Obese patients pose weighty problem for German hospitals

April 13th, 2008 - 10:19 am ICT by admin  

By Irena Guettel
Hamburg, April 13 (DPA) Obesity specialist Oliver Mann is used to patients who are so fat that the operating table buckles under their weight. But the woman the surgeon operated on recently at the University Clinic in Hamburg set a record - she tipped the scales at 350 kg. “A few years ago such patients were an exception. This year we’ve had five or six weighing more than 200 kg,” he said.

And Hamburg is not the only city that has to deal with such a weighty problem. “It’s a trend that is causing growing concern in Germany,” said Daniel Wosnitzka, an executive with the Berlin-based Society of German Hospitals.

A glance at the statistics shows just how much of a problem obesity has become. One in two Germans is considered overweight and one in five are obese, according to the Federal Office of Statistics.

Obesity is based on body mass index (BMI) - an individual’s body weight divided by the square of his or her height. People with a BMI of 30 or more are classed as obese, while those with a BMI of 25-29.9 are considered overweight.

One of the worst affected regions is the former communist east of Germany - a fact confirmed by Red Cross paramedics in the state of Saxony Anhalt.

“You have to imagine it like a removal,” sais Dirk Rohra, Red Cross in one of the state’s main cities, Halle. “Some of the patients weigh as much as a piano.”

Often, the paramedics have to call in the fire brigade to help them. In extreme cases, aerial platforms or cranes are used to lift an obese patient into the ambulance.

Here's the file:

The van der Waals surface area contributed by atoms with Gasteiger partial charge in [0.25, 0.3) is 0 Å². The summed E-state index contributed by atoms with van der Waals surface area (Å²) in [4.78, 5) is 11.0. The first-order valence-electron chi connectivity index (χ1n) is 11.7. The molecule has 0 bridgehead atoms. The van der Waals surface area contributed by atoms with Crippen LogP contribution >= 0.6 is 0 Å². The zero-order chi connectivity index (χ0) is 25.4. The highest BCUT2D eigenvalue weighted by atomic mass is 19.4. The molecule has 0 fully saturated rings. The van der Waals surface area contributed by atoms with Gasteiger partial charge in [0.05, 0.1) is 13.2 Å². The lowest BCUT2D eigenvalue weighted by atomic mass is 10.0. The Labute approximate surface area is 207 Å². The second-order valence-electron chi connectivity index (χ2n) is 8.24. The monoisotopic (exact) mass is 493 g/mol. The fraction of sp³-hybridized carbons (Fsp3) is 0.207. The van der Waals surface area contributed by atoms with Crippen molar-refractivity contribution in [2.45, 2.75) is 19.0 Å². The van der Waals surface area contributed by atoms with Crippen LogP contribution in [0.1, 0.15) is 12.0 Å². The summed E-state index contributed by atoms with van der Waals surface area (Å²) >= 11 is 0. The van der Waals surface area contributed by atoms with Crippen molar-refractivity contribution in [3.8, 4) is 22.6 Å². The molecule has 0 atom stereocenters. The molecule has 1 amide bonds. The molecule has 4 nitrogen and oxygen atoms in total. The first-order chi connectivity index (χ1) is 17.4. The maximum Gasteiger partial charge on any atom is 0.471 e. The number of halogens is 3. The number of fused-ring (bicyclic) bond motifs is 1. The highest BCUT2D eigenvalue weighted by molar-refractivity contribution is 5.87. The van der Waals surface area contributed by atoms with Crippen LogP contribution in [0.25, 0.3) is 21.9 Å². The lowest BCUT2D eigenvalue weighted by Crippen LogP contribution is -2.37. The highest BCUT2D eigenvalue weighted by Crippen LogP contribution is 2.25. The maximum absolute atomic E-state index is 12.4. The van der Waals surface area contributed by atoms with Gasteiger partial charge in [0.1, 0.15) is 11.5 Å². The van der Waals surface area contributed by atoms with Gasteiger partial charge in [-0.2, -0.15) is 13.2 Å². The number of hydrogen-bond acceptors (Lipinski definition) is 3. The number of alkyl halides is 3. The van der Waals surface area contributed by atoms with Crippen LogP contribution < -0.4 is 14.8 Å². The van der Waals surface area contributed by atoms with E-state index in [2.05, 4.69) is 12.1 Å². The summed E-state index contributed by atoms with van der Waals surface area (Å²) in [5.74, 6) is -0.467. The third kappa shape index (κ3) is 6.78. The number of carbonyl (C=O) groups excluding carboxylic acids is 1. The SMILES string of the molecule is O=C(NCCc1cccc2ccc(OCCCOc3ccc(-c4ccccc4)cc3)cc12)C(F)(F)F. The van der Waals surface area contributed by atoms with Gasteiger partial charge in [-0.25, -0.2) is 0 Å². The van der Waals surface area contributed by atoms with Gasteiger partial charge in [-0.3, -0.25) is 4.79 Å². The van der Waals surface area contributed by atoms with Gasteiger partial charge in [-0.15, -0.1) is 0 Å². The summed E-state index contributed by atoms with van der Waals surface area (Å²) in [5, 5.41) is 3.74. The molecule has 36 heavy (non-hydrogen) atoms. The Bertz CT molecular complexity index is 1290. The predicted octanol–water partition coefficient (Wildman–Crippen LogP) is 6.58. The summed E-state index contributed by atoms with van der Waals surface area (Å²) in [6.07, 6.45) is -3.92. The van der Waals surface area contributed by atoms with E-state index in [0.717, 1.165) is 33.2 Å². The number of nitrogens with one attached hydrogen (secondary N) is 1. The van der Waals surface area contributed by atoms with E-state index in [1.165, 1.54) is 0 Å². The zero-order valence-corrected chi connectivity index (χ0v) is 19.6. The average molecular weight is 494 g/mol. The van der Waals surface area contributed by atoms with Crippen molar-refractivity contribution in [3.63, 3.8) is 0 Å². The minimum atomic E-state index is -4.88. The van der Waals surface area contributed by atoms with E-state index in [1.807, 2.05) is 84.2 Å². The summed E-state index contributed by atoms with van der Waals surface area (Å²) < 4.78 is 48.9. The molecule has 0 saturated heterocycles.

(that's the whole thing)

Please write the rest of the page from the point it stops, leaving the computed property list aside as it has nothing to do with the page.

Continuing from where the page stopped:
“The main problem is time,” said Rohra. “Transporting obese patients takes much longer, which can be a critical factor in emergency situations.”

It’s simple things that make life difficult for the medics to provide first aid.

Often, the patients are so fat that the sleeve of the blood pressure measuring device does not fit around their arm. Or they cannot be given an injections because the medics can’t locate their veins.

Once in hospital the doctors usually make small incisions in the patient’s flesh. While two assistants pull the mass of fat apart, the doctor is able to insert a needle into the exposed vein.

For Mann, performing surgery on such patients is hard work - not just physically. “I am usually much tenser, because I always think what might go wrong,” he said.

When operating on the stomach, the layers of fat often impair his view of vital organs and arteries. He has to take immense care to ensure he does not inadvertently damage them.

Computer imaging is not much help. Above a certain girth, the patients won’t fit in the cylinders used for magnetic resonance imaging or CT scans. And regular ultrasound does not go deep enough into the bodily tissue.

To overcome this, the German company Siemens Medical Solutions is developing bigger cylinders for use in scans and ultrasound equipment with a wider range. The company says demand is growing, particularly in the US.

Another German firm, Sizewise Rentals, specializes in providing hospitals with extra-wide and stable beds, walking aids, wheelchairs and pulley systems to lift heavy patients.

Turnover grew 40 percent last year, according to the company’s managing director, Uwe Gabler.

Mann’s clinic in Hamburg had to rent a special bed to accommodate his heavyweight woman patient, although this won’t be necessary in future.

At the end of the year the hospital is moving into a new building in which beds and operating tables will be able to accommodate supersize patients.

The doctor says the operating tables will be able to put up with 350-kg patients without buckling. One can even handle weights up to 500 kg.

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